- Dec 25, 2008
- Bologna, Italy
- VW Polo mkVI
Sometimes you can learn something even from the US. Strange but true!Don't worry, it's defined in very restrictive terms. Many other nations have similar rules, such as Austria, Switzerland, France, Ukania, Sweden, Finland, ... there even is an EU initiative on the way, you might need to join the list soon.
What I was saying is so clear that if I didn't know you already, I would say you are making fun of me. But I know you aren't, so what I was saying, clearly, is not that two random people can do that, but that if their way of thinking was spread enough as to become common judgement, you could be in prison for something that in my way of thinking wouldn't be worth of that. This example is a way to remind you that censorship is bad, because who's to decide what's wrong and what's not, since we are speaking of words and ideas? Very easy example: Pussy Riot.As for "if people like those two had the power to define the meaning and application of those words", well - that's what we have a working court system for. Two random people don't redefine the meaning of well-established laws.
I'll make you some examples more: do you remember when slavery existed and speaking rudely against some master might mean punishment, flogging or, in some cases, death? Do you remember when being atheist was an insult to god and meant prison, or worse?
I understand why that law exist, but it's dangerous, because it is, ultimately, deeply wrong in its essence. Who decides what's an insult and what is just overreaction?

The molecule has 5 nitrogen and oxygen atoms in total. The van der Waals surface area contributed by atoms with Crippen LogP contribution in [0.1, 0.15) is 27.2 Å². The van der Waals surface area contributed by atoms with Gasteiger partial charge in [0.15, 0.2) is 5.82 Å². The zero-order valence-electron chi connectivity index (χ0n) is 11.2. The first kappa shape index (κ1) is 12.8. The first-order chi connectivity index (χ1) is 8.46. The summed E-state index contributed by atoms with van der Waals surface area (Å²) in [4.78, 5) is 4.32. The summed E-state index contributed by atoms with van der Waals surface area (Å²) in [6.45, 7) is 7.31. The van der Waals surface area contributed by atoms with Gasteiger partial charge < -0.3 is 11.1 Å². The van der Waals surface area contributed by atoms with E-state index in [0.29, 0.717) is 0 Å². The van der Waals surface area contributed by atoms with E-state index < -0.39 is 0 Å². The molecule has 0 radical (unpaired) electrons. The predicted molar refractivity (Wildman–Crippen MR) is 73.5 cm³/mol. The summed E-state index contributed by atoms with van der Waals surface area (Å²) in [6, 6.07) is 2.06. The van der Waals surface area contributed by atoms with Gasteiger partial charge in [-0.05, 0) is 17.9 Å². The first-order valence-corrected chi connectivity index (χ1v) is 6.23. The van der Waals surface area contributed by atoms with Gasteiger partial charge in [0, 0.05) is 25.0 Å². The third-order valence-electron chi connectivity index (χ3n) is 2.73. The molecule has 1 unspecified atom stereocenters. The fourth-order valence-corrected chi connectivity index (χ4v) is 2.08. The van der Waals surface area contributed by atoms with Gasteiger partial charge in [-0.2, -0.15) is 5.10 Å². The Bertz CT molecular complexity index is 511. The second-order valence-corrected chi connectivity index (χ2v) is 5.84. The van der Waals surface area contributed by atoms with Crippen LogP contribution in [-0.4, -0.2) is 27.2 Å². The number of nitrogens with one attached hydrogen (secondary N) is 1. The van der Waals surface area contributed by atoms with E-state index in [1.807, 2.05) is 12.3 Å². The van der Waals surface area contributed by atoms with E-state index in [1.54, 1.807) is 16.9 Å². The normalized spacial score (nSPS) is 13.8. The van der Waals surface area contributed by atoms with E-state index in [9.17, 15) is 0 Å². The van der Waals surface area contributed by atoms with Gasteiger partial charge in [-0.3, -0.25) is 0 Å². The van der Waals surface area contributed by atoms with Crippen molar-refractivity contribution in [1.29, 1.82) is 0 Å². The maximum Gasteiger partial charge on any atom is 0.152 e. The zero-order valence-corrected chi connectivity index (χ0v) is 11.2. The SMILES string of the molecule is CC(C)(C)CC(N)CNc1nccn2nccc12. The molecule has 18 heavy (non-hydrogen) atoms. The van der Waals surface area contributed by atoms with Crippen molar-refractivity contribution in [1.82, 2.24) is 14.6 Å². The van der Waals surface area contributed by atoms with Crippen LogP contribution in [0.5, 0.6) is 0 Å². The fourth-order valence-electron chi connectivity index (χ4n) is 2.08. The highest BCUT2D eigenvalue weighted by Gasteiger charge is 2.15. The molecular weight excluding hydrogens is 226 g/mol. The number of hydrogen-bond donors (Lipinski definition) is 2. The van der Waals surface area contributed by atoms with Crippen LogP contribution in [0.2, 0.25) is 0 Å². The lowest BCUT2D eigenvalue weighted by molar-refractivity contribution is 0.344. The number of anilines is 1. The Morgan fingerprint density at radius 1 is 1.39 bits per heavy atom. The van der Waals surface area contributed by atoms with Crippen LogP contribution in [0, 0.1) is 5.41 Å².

Yes, but according to what rule? And what people did made the rule? We are lucky now, because that law is effective in today's Germany, but a good law isn't a good law if a change in people's mind can turn it into a horrible tool without even modifying a single word of it.Whether the video in question actually would violate that law would be for a court to decide.
You see, now I could make a joke and mock the prosecution of something outside Germany's jurisdiction as if wanting to decide for all was some 70+ years-old bad habit of German people. This would make you very angry. I would have insulted you, and quite a bit. Should I be put in prison... for a terribly bad joke? Or should the punishment be disproportionate to the crime? Yes, maybe the law needs something more to really put people in prison, but it's essence doesn't; any limitation or mitigation would always be completely accessory and debatable.Funnily, Volksverhetzung crimes committed outside of Germany may still be prosecuted here if they have an effect here as if committed here. FG top tip, don't visit us.
Also, what if I said: "Jedis are stupid, they are all deluded followers of a hobo and a man in love with her sister, they should all die and Palpatine should be the one ruler of the Empire!". Should I be brought before court because I insulted the Jedi's religion (which actually exists!)?
I agree with you on the protesters, but you can't just prohibit ideas, you have to teach people how to tell a good one from a bad one. Only then bad ideas will wither away and never return.You can't change minds with laws, yes - but you can prohibit the spreading of such ideas. See those protests in the Islamic world, I'm fairly certain that most violent protesters had those ideas put into their mind, very few came up with the ideas themselves.